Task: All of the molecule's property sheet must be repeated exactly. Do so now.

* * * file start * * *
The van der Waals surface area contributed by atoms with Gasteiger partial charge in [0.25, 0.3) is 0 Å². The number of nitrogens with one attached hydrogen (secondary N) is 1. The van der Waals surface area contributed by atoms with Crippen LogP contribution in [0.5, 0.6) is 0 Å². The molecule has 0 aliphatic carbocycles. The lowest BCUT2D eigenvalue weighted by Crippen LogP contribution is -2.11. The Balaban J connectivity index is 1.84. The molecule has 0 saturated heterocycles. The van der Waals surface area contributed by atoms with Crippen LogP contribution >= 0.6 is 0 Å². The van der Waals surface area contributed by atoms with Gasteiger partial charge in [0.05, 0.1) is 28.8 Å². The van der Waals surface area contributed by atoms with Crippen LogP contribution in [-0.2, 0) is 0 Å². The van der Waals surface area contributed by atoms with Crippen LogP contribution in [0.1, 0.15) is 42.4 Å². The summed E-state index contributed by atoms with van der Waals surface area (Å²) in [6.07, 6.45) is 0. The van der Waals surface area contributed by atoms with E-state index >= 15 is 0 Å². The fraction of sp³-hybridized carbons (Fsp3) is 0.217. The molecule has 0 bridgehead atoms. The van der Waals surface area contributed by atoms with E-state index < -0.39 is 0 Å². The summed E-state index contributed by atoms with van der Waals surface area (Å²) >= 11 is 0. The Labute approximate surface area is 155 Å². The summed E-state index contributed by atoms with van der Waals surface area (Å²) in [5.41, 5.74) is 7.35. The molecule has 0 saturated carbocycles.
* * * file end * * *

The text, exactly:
The van der Waals surface area contributed by atoms with Gasteiger partial charge in [0.25, 0.3) is 0 Å². The number of nitrogens with one attached hydrogen (secondary N) is 1. The van der Waals surface area contributed by atoms with Crippen LogP contribution in [0.5, 0.6) is 0 Å². The molecule has 0 aliphatic carbocycles. The lowest BCUT2D eigenvalue weighted by Crippen LogP contribution is -2.11. The Balaban J connectivity index is 1.84. The molecule has 0 saturated heterocycles. The van der Waals surface area contributed by atoms with Crippen LogP contribution >= 0.6 is 0 Å². The van der Waals surface area contributed by atoms with Gasteiger partial charge in [0.05, 0.1) is 28.8 Å². The van der Waals surface area contributed by atoms with Crippen LogP contribution in [-0.2, 0) is 0 Å². The van der Waals surface area contributed by atoms with Crippen LogP contribution in [0.1, 0.15) is 42.4 Å². The summed E-state index contributed by atoms with van der Waals surface area (Å²) in [6.07, 6.45) is 0. The van der Waals surface area contributed by atoms with E-state index >= 15 is 0 Å². The fraction of sp³-hybridized carbons (Fsp3) is 0.217. The molecule has 0 bridgehead atoms. The van der Waals surface area contributed by atoms with E-state index < -0.39 is 0 Å². The summed E-state index contributed by atoms with van der Waals surface area (Å²) >= 11 is 0. The Labute approximate surface area is 155 Å². The summed E-state index contributed by atoms with van der Waals surface area (Å²) in [5.41, 5.74) is 7.35. The molecule has 0 saturated carbocycles.